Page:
Energy FAQs | Alabama Power

Frequently Asked Questions

  • How do I compare Lighting proposals?

    There are 3 points to consider when comparing lighting proposals that can increase or reduce your long-term costs.

    Lighting Loss Factor (LLF) is specified in a design to create a safety margin for the depreciation of the light output over time. A design that doesn't compensate for LLF won't perform as specified after a few years of exposure and bulb age. A design with a low LLF, usually .8, or a 20% margin, costs more to purchase but less to run, which can result in a net savings in the long term.

    Average, minimum and maximum foot-candles are often used as measures of how evenly the light is distributed by a given design. It can be misleading to state an evenness measure in terms of Average foot-candles. It is possible to use fewer, higher-power lamps, to create a given "average" illumination that is actually quite uneven in areas. While this can result in a lower purchase price, these designs can significantly add to operating costs.

    Uniformity Ratio A good lighting design can provide adequate illumination with energy-efficient bulbs by increasing uniformity. A more accurate measure of total cost of ownership is the Uniformity Ratio. This is derived by dividing the average foot-candles by the minimum foot-candles, where a lower ratio is better. A good design typically has a 6-1 ratio, with a 1-1 only achievable, in practical terms, by the sun.

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  • How do I judge uniformity?

    Uniformity is a measure of how evenly or "smoothly" the lighting level is spread out over an area. It is expressed as a Uniformity Ratio of average foot-candles divided by the minimum allowable foot-candles. The lower this ratio is – the better.

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  • How do you determine if your foot-candle level is adequate?

    You first establish what levels are proven desirable or even required in facilities similar to yours. For example, an office park requires a lower foot-candle rating than a sports stadium.

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  • How does color affect efficiency?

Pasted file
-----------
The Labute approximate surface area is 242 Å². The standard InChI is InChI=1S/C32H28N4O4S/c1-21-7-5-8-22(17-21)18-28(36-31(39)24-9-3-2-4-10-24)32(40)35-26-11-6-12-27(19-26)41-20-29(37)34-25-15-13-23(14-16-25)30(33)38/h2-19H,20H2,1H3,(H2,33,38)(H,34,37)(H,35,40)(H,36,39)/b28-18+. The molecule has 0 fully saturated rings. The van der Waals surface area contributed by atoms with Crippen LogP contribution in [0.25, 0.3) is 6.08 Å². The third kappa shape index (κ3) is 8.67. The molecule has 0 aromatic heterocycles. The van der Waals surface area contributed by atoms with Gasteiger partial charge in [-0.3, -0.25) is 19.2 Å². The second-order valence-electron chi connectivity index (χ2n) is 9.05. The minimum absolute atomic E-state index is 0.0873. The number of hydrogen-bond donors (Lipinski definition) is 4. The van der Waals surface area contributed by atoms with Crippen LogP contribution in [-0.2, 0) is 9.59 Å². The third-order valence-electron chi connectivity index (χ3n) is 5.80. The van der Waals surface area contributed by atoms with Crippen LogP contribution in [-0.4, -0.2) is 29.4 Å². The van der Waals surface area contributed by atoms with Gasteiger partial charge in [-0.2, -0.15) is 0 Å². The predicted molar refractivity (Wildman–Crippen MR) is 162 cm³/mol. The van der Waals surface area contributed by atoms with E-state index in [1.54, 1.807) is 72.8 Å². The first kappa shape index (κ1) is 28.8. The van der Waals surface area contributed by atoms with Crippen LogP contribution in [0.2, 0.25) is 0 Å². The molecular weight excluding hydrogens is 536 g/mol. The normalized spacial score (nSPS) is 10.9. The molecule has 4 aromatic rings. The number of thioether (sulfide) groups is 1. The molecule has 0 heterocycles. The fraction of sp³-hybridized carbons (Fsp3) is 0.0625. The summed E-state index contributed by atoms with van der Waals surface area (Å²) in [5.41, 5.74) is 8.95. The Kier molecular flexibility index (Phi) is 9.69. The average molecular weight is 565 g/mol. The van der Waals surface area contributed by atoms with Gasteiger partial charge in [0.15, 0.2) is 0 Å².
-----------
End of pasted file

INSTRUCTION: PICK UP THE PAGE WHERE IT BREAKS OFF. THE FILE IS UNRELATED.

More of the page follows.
If it is important to have accurate color under a lighting system, the best choice is metal halide lamps. If color is not important, High Intensity Discharge (HID) lamps such as high pressure sodium give the most light per watt. This lowers costs, especially when lights must be left on all night.

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  • How high above the ground should foot-candle measurements be taken?

    How high above the ground should foot-candle measurements be taken?

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  • What do I need to know about security lighting?

    Security lighting should provide adequate lighting for safety in these areas:
    - your parking lot

    - along routes to and from your building

    - strategic locations such as rear or hidden entrances

    Brightness should be specified to give enough light for security personnel or police to see suspicious activity but not so much as to create glare in security cameras.

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  • What is Light Loss Factor?

    A Light Loss Factor (LLF) is used to create a safety margin to assure adequate lighting over a period of time. Good lighting design requires the designer to allow for the depreciation of the fixture's light output due to dirt and age of the equipment. A LLF of 0.80 allows for a 20% degradation in the lighting level.

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  • Why should I invest in facade and landscape lighting?

    Lighting facades and landscapes add beauty, attracts attention and advertises your facility to customers. Since lighting fixtures are typically hidden from view, choose less expensive yet sturdy ones and have them mounted where they are easily accessible for maintenance. Angling the light upward lowers glare and brings out the textures in building and landscape elements. Southern Company does not offer these types of lighting products or design services; however, we can refer some good suppliers.

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